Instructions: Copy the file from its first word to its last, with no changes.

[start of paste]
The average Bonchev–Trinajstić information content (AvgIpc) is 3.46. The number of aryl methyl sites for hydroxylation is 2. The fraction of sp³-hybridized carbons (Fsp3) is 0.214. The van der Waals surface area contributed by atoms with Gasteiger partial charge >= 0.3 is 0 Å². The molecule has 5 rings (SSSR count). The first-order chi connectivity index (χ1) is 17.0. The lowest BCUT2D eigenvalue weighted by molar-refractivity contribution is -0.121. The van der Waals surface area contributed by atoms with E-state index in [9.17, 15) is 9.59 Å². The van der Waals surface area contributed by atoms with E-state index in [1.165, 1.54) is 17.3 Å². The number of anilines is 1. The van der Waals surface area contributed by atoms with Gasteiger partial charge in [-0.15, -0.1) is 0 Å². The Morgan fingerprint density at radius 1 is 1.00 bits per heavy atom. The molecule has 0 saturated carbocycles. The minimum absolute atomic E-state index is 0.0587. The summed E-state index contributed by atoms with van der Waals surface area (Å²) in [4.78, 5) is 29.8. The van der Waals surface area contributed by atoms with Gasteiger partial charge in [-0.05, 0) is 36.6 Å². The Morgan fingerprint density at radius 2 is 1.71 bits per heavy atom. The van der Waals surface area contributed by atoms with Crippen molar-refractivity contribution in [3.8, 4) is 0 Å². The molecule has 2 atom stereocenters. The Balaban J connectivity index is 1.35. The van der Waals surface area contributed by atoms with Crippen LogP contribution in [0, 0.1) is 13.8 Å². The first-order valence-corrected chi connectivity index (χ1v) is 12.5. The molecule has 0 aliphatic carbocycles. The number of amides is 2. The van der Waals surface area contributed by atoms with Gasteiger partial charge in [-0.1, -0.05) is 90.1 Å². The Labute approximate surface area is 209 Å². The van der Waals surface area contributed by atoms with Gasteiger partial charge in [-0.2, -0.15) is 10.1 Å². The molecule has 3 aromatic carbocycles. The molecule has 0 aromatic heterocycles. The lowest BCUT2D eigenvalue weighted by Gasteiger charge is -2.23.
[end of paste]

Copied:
The average Bonchev–Trinajstić information content (AvgIpc) is 3.46. The number of aryl methyl sites for hydroxylation is 2. The fraction of sp³-hybridized carbons (Fsp3) is 0.214. The van der Waals surface area contributed by atoms with Gasteiger partial charge >= 0.3 is 0 Å². The molecule has 5 rings (SSSR count). The first-order chi connectivity index (χ1) is 17.0. The lowest BCUT2D eigenvalue weighted by molar-refractivity contribution is -0.121. The van der Waals surface area contributed by atoms with E-state index in [9.17, 15) is 9.59 Å². The van der Waals surface area contributed by atoms with E-state index in [1.165, 1.54) is 17.3 Å². The number of anilines is 1. The van der Waals surface area contributed by atoms with Gasteiger partial charge in [-0.15, -0.1) is 0 Å². The Morgan fingerprint density at radius 1 is 1.00 bits per heavy atom. The molecule has 0 saturated carbocycles. The minimum absolute atomic E-state index is 0.0587. The summed E-state index contributed by atoms with van der Waals surface area (Å²) in [4.78, 5) is 29.8. The van der Waals surface area contributed by atoms with Gasteiger partial charge in [-0.05, 0) is 36.6 Å². The Morgan fingerprint density at radius 2 is 1.71 bits per heavy atom. The van der Waals surface area contributed by atoms with Crippen molar-refractivity contribution in [3.8, 4) is 0 Å². The molecule has 2 atom stereocenters. The Balaban J connectivity index is 1.35. The van der Waals surface area contributed by atoms with Crippen LogP contribution in [0, 0.1) is 13.8 Å². The first-order valence-corrected chi connectivity index (χ1v) is 12.5. The molecule has 0 aliphatic carbocycles. The number of amides is 2. The van der Waals surface area contributed by atoms with Gasteiger partial charge in [-0.1, -0.05) is 90.1 Å². The Labute approximate surface area is 209 Å². The van der Waals surface area contributed by atoms with Gasteiger partial charge in [-0.2, -0.15) is 10.1 Å². The molecule has 3 aromatic carbocycles. The molecule has 0 aromatic heterocycles. The lowest BCUT2D eigenvalue weighted by Gasteiger charge is -2.23.